The main themes of literature are few; we ultimately narrow them down to quite a few throughout ages and styles. It would help if you became a meticulous researcher because you do not want your graphic novel to end up mirroring identical stories involuntarily. It is not merely your story you are crafting; it is your voice inside a varied and complex literary landscape.  

Gather your team

Many try to find a good mix of plot, characters, illustration, and fonts. These would be the seedlings of good (can we read great?) graphic literature. Not all succeed, and many initiatives just fell through the cracks in the genre. 

If plot and characters are some things authors master themselves, font and illustrations are significant in this type of literature. Graphic novel styles are impactful on the readers. 

When considering graphic novel publishers accepting submissions (2022 or beyond), pitches are expected to include the entire creative team onboard. For instance, if you look closely at the Dark Horse comics submissions page, other pitches (for example, writer-only proposals) will not be reviewed.

So who’s on the team?

  • Writer [you], the conceiver of plot, setting, characters, action, conflict, and dialogue.
  • Editor, also known as the thoughtful reviewer. They know you and your aims. They are the clearer mind looking after your objectives.
  • Artist, the one that narrates your vision through visual panels. They add depth and creative interpretations to your instructions of the characters' looks, feelings, and postures. In finding the perfect match resides the success of the whole endeavor.
  • Letterer, the one mastering typeface. Gone are the days of Comis Sans. This is an art in itself, as you will be able to see once we review this chapter further.
  • Colorist (if the case), the one with colors (by hand or in a digital manner). The colorist steps in once the ink is set, and characters are drawn. 

Put the art at heart (we cannot stress this enough)

Art is at the very core of this type of book. And it is the prime hook when choosing your next read. But it is never by accident that it has this effect on us. 

Thus when choosing the illustrator, you should make sure there is a palette match between your text and its art. 

Points to consider before contacting prospective collaborators.

  • Is this a topic he has illustrated before? Then discuss in which ways the visuals give new space to your idea.
  •  Is your writing something entirely new for the artist? Is he up to the challenge or willing to take it up?
  • Are you addressing a young audience? If so, then so should your visuals! 
  • Are you planning to hide elements of your story in the background details and textures? Are you using ethnic features: if so, perhaps you should discuss with artists closer to your story’s geography. 

Feel free to ask for sample pages. Your idea's success depends on how you and your creative counterpart learn to work together. Your product (the book) is the making of you both! 

Once you have found this matching individual (who also fits your bill), work to make your team operational. You are now barely at the start of your creative process.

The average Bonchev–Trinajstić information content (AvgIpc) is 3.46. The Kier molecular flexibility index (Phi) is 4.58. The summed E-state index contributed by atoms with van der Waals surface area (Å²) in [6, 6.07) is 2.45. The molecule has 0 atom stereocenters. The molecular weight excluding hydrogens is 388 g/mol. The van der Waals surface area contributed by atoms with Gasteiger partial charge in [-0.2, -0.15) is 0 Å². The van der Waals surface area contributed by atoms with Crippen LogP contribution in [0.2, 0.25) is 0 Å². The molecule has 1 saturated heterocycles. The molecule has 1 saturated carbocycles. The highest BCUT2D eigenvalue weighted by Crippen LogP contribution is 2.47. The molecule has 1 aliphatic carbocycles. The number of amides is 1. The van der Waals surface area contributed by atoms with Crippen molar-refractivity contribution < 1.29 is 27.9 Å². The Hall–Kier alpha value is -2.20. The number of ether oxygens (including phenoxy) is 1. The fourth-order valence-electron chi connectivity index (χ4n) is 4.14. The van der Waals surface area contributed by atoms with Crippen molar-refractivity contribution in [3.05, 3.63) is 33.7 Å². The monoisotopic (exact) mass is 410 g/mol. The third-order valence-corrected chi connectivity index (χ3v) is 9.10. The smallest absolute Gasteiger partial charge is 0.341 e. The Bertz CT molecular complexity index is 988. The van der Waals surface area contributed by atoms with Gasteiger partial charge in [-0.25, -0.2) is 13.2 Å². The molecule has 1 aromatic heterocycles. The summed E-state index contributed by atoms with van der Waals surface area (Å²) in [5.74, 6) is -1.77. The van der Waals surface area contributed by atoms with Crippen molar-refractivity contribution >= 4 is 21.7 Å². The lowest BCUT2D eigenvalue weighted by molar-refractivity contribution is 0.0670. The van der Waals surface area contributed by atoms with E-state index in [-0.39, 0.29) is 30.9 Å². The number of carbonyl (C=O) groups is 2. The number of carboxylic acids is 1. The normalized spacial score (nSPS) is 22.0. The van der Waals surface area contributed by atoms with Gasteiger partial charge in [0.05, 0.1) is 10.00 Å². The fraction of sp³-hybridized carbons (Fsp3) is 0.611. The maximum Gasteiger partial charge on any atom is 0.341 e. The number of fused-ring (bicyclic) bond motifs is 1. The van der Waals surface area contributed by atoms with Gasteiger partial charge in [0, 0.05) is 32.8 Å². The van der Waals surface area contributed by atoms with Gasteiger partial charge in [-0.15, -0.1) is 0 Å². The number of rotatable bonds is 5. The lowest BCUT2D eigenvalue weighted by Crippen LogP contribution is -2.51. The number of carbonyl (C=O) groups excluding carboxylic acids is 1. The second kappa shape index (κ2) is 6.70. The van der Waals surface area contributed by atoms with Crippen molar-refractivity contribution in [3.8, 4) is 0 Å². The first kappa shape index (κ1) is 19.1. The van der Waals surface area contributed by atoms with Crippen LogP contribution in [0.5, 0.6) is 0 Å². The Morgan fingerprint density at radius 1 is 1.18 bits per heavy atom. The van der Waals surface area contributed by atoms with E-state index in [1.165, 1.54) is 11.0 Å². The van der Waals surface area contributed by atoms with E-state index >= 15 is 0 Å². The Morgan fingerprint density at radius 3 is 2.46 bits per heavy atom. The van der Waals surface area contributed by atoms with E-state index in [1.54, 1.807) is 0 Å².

Choose the right fonts

Never underestimate typeface. There are numerous open-source fonts available, and once you have decided on a theme, there is no better time to start looking for the best font for your idea. 

Comic and graphic novel publishers usually have very peculiar names, but comic font names sound simply luscious: Chunky Comic, Tricky Jimmy, Cutlass, Metro Beardy, Nicopol, Acid. If you are already intrigued, know these are some of the best 35+ cartoon fonts and typefaces of 2022. 

You can also write the text by hand, a very personal gesture that fits a personal story well. Siberian Haiku is a well-crafted tale of individual and collective hardships, written to touch the hearts of young and mature readers alike. Americana is a personal account of a 147-day journey across the Pacific Crest Trail. It is not handwritten. 

Prepare your first draft

This is basically a walk-through of your novel. You are now doing it together with illustrator. You will decide the central moments of the story, who your characters are, how they grow, critical moments of tension, and pieces of dialogue.  

This is your storyboard unfolding and structuring. You are then more able to divide everything into panels. 

You are also exploring visual ideas. Graphic novel art customized to your idea!

At this stage, you should be able to decide on the following:

  • Locations of the story: how many, what type
  • Characters: who enters which scenes
  • The division between action, dialogue, narration
  • Number of scenes to tell the story in a compelling manner

Once this is ready, you will be further prepared to break the scenes down into pages. Use page thumbnails to guide your creative counterpart to what happens on each page, how many panels, and what type of text will be put there.

This type of division is valuable for both artists and writers. The artist grasps the pacing of the story. The writer understands the topography of the novel - some scenes need to be rewritten to fit the page, and others require more details. Panel per panel, this is you rolling. 

Polish your visuals

You will love this part! This is basically your book starting to shine. You have reached this milestone. You are entitled to a small victory dance before getting back to work!

You are now looking to see your pages for what they are. Are they too cluttered? Is there too much text? If you did not know the language, would you have been able to ‘read’ the novel?  

This is you (or some readers you value in your circle of security) looking at facial expressions, mood identifiers, and colors in certain scenes, all of the atmospheric characteristics that give intensity, profoundness, and shine to your story. 

Scrutinize the sharpness of your text

You are now a reader. You understand the language; you are bought into the illustrations. Now, look closer at your text. 

You are now reviewing panel per panel once more, but this time you should look for signs of congestion. Is there too much text? Remember, less is sometimes more. Your story needs dialogue, but it also needs good dialogue.

Two of the best questions to ask yourself are

  • Does this character need to express his thoughts, or is his expression enough to move the story further?
  • Can I say this in fewer words?

In moments of doubt, be ruthless. Give yourself enough time to work through the text, and feel free to find it challenging to be merciless to your text. 

Find your publisher

This is you reaching the milestone! Congratulations! It is normal to feel exhausted. Take some time to rejoice for a brief moment. You have searched, struggled, polished, and conquered from the sea of ideas to a finalized graphic novel. 

Next, look further into how to publish your graphic novel. Look at your list of publishing houses accepting submissions and in what conditions. If you prefer not to wait, you can always head to a self-publishing platform.

Final Thoughts

Now that you are at the end of your writing process, you may want to finish off your day with some of the best graphic novels ever written. We readers always look for new titles to complete these lists.